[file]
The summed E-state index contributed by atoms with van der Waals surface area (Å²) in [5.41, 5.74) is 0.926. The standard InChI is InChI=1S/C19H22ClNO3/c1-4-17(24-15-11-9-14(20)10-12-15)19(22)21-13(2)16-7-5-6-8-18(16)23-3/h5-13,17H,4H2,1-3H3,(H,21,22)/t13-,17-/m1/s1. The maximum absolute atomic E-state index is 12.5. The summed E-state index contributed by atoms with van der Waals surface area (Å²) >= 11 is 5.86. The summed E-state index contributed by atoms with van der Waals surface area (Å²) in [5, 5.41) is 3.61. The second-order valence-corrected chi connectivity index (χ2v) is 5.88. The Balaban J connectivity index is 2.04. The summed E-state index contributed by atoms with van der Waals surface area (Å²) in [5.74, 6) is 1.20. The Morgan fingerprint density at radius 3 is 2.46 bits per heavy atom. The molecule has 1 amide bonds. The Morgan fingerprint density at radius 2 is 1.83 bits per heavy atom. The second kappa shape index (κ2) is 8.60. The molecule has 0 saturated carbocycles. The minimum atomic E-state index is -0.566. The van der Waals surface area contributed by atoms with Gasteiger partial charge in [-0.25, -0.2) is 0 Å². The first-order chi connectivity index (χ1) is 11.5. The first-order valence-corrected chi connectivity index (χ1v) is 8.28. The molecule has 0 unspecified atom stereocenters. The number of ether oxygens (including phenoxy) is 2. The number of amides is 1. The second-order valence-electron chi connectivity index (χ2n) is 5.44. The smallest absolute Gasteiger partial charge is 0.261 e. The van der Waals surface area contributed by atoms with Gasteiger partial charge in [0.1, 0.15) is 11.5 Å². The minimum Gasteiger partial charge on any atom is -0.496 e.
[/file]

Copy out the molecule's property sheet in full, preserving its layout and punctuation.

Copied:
The summed E-state index contributed by atoms with van der Waals surface area (Å²) in [5.41, 5.74) is 0.926. The standard InChI is InChI=1S/C19H22ClNO3/c1-4-17(24-15-11-9-14(20)10-12-15)19(22)21-13(2)16-7-5-6-8-18(16)23-3/h5-13,17H,4H2,1-3H3,(H,21,22)/t13-,17-/m1/s1. The maximum absolute atomic E-state index is 12.5. The summed E-state index contributed by atoms with van der Waals surface area (Å²) >= 11 is 5.86. The summed E-state index contributed by atoms with van der Waals surface area (Å²) in [5, 5.41) is 3.61. The second-order valence-corrected chi connectivity index (χ2v) is 5.88. The Balaban J connectivity index is 2.04. The summed E-state index contributed by atoms with van der Waals surface area (Å²) in [5.74, 6) is 1.20. The Morgan fingerprint density at radius 3 is 2.46 bits per heavy atom. The molecule has 1 amide bonds. The Morgan fingerprint density at radius 2 is 1.83 bits per heavy atom. The second kappa shape index (κ2) is 8.60. The molecule has 0 saturated carbocycles. The minimum atomic E-state index is -0.566. The van der Waals surface area contributed by atoms with Gasteiger partial charge in [-0.25, -0.2) is 0 Å². The first-order chi connectivity index (χ1) is 11.5. The first-order valence-corrected chi connectivity index (χ1v) is 8.28. The molecule has 0 unspecified atom stereocenters. The number of ether oxygens (including phenoxy) is 2. The number of amides is 1. The second-order valence-electron chi connectivity index (χ2n) is 5.44. The smallest absolute Gasteiger partial charge is 0.261 e. The van der Waals surface area contributed by atoms with Gasteiger partial charge in [0.1, 0.15) is 11.5 Å². The minimum Gasteiger partial charge on any atom is -0.496 e.